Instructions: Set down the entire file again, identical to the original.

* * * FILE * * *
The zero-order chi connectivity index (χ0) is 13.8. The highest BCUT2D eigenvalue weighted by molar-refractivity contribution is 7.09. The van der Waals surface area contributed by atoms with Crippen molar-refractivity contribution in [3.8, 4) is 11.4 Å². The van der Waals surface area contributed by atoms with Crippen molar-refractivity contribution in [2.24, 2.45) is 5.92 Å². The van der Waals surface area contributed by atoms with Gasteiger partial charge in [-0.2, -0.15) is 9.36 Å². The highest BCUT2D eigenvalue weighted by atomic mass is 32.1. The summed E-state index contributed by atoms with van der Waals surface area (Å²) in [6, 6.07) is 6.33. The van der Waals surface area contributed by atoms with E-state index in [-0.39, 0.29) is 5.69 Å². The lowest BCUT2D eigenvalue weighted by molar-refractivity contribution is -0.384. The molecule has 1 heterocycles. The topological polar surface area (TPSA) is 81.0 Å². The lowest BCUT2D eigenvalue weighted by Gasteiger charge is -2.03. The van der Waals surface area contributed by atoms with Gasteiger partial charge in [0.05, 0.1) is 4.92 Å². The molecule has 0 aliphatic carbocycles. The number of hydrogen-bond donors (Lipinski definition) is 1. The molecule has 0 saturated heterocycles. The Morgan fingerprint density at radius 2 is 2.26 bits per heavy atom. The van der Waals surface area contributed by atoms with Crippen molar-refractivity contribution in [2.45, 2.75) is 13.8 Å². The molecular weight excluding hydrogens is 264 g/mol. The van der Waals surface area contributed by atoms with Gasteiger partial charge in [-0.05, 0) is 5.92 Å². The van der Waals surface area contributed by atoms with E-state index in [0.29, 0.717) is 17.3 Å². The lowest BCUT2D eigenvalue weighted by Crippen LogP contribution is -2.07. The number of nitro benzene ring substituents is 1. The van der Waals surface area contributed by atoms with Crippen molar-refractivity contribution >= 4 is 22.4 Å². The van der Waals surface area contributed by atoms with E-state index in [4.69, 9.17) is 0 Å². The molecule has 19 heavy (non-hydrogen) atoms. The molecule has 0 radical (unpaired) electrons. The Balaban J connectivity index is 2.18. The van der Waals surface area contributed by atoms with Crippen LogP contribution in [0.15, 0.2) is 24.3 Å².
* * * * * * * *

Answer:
The zero-order chi connectivity index (χ0) is 13.8. The highest BCUT2D eigenvalue weighted by molar-refractivity contribution is 7.09. The van der Waals surface area contributed by atoms with Crippen molar-refractivity contribution in [3.8, 4) is 11.4 Å². The van der Waals surface area contributed by atoms with Crippen molar-refractivity contribution in [2.24, 2.45) is 5.92 Å². The van der Waals surface area contributed by atoms with Gasteiger partial charge in [-0.2, -0.15) is 9.36 Å². The highest BCUT2D eigenvalue weighted by atomic mass is 32.1. The summed E-state index contributed by atoms with van der Waals surface area (Å²) in [6, 6.07) is 6.33. The van der Waals surface area contributed by atoms with E-state index in [-0.39, 0.29) is 5.69 Å². The lowest BCUT2D eigenvalue weighted by molar-refractivity contribution is -0.384. The molecule has 1 heterocycles. The topological polar surface area (TPSA) is 81.0 Å². The lowest BCUT2D eigenvalue weighted by Gasteiger charge is -2.03. The van der Waals surface area contributed by atoms with Gasteiger partial charge in [0.05, 0.1) is 4.92 Å². The molecule has 0 aliphatic carbocycles. The number of hydrogen-bond donors (Lipinski definition) is 1. The molecule has 0 saturated heterocycles. The Morgan fingerprint density at radius 2 is 2.26 bits per heavy atom. The van der Waals surface area contributed by atoms with Crippen molar-refractivity contribution in [2.45, 2.75) is 13.8 Å². The molecular weight excluding hydrogens is 264 g/mol. The van der Waals surface area contributed by atoms with Gasteiger partial charge in [-0.05, 0) is 5.92 Å². The van der Waals surface area contributed by atoms with E-state index in [0.29, 0.717) is 17.3 Å². The lowest BCUT2D eigenvalue weighted by Crippen LogP contribution is -2.07. The number of nitro benzene ring substituents is 1. The van der Waals surface area contributed by atoms with Crippen molar-refractivity contribution >= 4 is 22.4 Å². The van der Waals surface area contributed by atoms with E-state index in [4.69, 9.17) is 0 Å². The molecule has 19 heavy (non-hydrogen) atoms. The molecule has 0 radical (unpaired) electrons. The Balaban J connectivity index is 2.18. The van der Waals surface area contributed by atoms with Crippen LogP contribution in [0.15, 0.2) is 24.3 Å².